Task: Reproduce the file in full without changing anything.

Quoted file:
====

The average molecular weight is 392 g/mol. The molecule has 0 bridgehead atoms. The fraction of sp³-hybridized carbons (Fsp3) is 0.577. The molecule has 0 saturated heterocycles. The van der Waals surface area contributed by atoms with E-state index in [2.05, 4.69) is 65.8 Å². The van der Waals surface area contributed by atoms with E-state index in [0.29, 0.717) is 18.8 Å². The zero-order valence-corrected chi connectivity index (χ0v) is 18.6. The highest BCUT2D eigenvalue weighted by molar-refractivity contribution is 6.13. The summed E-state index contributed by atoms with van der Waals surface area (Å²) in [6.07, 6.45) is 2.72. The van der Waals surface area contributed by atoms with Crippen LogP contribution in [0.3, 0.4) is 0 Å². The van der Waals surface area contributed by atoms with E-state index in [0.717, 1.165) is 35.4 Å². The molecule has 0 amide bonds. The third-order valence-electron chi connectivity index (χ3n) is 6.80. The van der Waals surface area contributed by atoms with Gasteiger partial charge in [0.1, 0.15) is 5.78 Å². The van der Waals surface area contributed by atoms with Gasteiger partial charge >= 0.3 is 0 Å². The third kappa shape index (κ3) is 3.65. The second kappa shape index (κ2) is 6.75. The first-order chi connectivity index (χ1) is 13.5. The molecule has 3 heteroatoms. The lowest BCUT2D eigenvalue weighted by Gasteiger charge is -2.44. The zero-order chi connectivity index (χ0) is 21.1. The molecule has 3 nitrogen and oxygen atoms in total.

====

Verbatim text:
The average molecular weight is 392 g/mol. The molecule has 0 bridgehead atoms. The fraction of sp³-hybridized carbons (Fsp3) is 0.577. The molecule has 0 saturated heterocycles. The van der Waals surface area contributed by atoms with E-state index in [2.05, 4.69) is 65.8 Å². The van der Waals surface area contributed by atoms with E-state index in [0.29, 0.717) is 18.8 Å². The zero-order valence-corrected chi connectivity index (χ0v) is 18.6. The highest BCUT2D eigenvalue weighted by molar-refractivity contribution is 6.13. The summed E-state index contributed by atoms with van der Waals surface area (Å²) in [6.07, 6.45) is 2.72. The van der Waals surface area contributed by atoms with Crippen LogP contribution in [0.3, 0.4) is 0 Å². The van der Waals surface area contributed by atoms with E-state index in [0.717, 1.165) is 35.4 Å². The molecule has 0 amide bonds. The third-order valence-electron chi connectivity index (χ3n) is 6.80. The van der Waals surface area contributed by atoms with Gasteiger partial charge in [0.1, 0.15) is 5.78 Å². The van der Waals surface area contributed by atoms with Gasteiger partial charge >= 0.3 is 0 Å². The third kappa shape index (κ3) is 3.65. The second kappa shape index (κ2) is 6.75. The first-order chi connectivity index (χ1) is 13.5. The molecule has 3 heteroatoms. The lowest BCUT2D eigenvalue weighted by Gasteiger charge is -2.44. The zero-order chi connectivity index (χ0) is 21.1. The molecule has 3 nitrogen and oxygen atoms in total.